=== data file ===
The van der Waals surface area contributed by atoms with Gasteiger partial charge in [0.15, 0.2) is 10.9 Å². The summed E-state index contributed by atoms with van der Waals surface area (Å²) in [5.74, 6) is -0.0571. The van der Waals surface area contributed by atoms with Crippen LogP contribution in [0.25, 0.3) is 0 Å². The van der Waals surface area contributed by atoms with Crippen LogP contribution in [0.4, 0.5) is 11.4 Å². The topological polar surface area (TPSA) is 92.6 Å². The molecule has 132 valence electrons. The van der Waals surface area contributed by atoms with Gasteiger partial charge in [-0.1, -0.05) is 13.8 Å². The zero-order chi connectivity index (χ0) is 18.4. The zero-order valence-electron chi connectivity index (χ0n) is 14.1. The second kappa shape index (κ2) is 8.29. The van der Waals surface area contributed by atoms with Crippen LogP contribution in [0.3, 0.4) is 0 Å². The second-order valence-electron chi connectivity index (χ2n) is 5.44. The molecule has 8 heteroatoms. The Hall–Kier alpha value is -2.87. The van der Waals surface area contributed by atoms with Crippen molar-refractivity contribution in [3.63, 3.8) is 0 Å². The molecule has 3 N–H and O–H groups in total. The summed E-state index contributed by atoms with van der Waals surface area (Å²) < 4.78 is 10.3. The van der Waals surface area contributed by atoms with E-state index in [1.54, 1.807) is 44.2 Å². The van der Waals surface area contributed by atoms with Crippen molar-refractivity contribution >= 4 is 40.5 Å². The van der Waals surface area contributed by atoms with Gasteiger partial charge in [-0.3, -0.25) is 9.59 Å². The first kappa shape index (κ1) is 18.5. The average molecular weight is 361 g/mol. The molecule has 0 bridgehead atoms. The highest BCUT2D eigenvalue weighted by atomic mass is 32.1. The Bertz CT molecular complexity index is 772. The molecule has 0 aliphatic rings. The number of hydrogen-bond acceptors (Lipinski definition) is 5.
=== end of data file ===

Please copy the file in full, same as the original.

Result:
The van der Waals surface area contributed by atoms with Gasteiger partial charge in [0.15, 0.2) is 10.9 Å². The summed E-state index contributed by atoms with van der Waals surface area (Å²) in [5.74, 6) is -0.0571. The van der Waals surface area contributed by atoms with Crippen LogP contribution in [0.25, 0.3) is 0 Å². The van der Waals surface area contributed by atoms with Crippen LogP contribution in [0.4, 0.5) is 11.4 Å². The topological polar surface area (TPSA) is 92.6 Å². The molecule has 132 valence electrons. The van der Waals surface area contributed by atoms with Gasteiger partial charge in [-0.1, -0.05) is 13.8 Å². The zero-order chi connectivity index (χ0) is 18.4. The zero-order valence-electron chi connectivity index (χ0n) is 14.1. The second kappa shape index (κ2) is 8.29. The van der Waals surface area contributed by atoms with Crippen LogP contribution in [0.3, 0.4) is 0 Å². The second-order valence-electron chi connectivity index (χ2n) is 5.44. The molecule has 8 heteroatoms. The Hall–Kier alpha value is -2.87. The van der Waals surface area contributed by atoms with Crippen molar-refractivity contribution in [3.63, 3.8) is 0 Å². The molecule has 3 N–H and O–H groups in total. The summed E-state index contributed by atoms with van der Waals surface area (Å²) < 4.78 is 10.3. The van der Waals surface area contributed by atoms with E-state index in [1.54, 1.807) is 44.2 Å². The van der Waals surface area contributed by atoms with Crippen molar-refractivity contribution >= 4 is 40.5 Å². The van der Waals surface area contributed by atoms with Gasteiger partial charge in [-0.3, -0.25) is 9.59 Å². The first kappa shape index (κ1) is 18.5. The average molecular weight is 361 g/mol. The molecule has 0 bridgehead atoms. The highest BCUT2D eigenvalue weighted by atomic mass is 32.1. The Bertz CT molecular complexity index is 772. The molecule has 0 aliphatic rings. The number of hydrogen-bond acceptors (Lipinski definition) is 5.